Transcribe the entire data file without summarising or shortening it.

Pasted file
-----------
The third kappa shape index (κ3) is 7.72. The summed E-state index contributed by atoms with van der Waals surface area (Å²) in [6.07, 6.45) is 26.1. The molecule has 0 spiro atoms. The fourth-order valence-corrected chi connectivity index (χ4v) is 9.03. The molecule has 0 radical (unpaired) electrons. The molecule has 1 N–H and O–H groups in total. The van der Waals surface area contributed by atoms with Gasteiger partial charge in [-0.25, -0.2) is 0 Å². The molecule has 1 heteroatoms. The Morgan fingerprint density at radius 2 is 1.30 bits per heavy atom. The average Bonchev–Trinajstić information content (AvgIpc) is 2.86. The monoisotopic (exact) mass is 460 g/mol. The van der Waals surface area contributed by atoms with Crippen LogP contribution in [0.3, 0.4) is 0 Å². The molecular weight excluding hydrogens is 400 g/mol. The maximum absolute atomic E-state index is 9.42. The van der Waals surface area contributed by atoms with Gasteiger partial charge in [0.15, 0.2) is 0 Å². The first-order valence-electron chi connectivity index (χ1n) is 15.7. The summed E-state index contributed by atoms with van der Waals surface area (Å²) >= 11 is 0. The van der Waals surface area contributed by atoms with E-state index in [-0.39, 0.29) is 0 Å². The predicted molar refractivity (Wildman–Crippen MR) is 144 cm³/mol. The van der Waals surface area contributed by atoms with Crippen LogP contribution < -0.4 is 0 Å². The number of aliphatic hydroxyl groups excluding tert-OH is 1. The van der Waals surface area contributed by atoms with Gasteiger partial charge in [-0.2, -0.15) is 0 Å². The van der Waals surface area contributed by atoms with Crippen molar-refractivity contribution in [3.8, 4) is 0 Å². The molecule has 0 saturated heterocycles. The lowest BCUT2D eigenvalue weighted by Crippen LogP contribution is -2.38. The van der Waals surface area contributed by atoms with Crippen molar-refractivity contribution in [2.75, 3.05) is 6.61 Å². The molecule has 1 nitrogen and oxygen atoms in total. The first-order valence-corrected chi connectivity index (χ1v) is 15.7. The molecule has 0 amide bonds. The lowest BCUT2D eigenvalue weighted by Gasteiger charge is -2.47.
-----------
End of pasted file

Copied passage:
The third kappa shape index (κ3) is 7.72. The summed E-state index contributed by atoms with van der Waals surface area (Å²) in [6.07, 6.45) is 26.1. The molecule has 0 spiro atoms. The fourth-order valence-corrected chi connectivity index (χ4v) is 9.03. The molecule has 0 radical (unpaired) electrons. The molecule has 1 N–H and O–H groups in total. The van der Waals surface area contributed by atoms with Gasteiger partial charge in [-0.25, -0.2) is 0 Å². The molecule has 1 heteroatoms. The Morgan fingerprint density at radius 2 is 1.30 bits per heavy atom. The average Bonchev–Trinajstić information content (AvgIpc) is 2.86. The monoisotopic (exact) mass is 460 g/mol. The van der Waals surface area contributed by atoms with Crippen LogP contribution in [0.3, 0.4) is 0 Å². The molecular weight excluding hydrogens is 400 g/mol. The maximum absolute atomic E-state index is 9.42. The van der Waals surface area contributed by atoms with Gasteiger partial charge in [0.15, 0.2) is 0 Å². The first-order valence-electron chi connectivity index (χ1n) is 15.7. The summed E-state index contributed by atoms with van der Waals surface area (Å²) >= 11 is 0. The van der Waals surface area contributed by atoms with E-state index in [-0.39, 0.29) is 0 Å². The predicted molar refractivity (Wildman–Crippen MR) is 144 cm³/mol. The van der Waals surface area contributed by atoms with Crippen LogP contribution < -0.4 is 0 Å². The number of aliphatic hydroxyl groups excluding tert-OH is 1. The van der Waals surface area contributed by atoms with Gasteiger partial charge in [-0.2, -0.15) is 0 Å². The van der Waals surface area contributed by atoms with Crippen molar-refractivity contribution in [3.8, 4) is 0 Å². The molecule has 0 saturated heterocycles. The lowest BCUT2D eigenvalue weighted by Crippen LogP contribution is -2.38. The van der Waals surface area contributed by atoms with Crippen molar-refractivity contribution in [2.75, 3.05) is 6.61 Å². The molecule has 1 nitrogen and oxygen atoms in total. The first-order valence-corrected chi connectivity index (χ1v) is 15.7. The molecule has 0 amide bonds. The lowest BCUT2D eigenvalue weighted by Gasteiger charge is -2.47.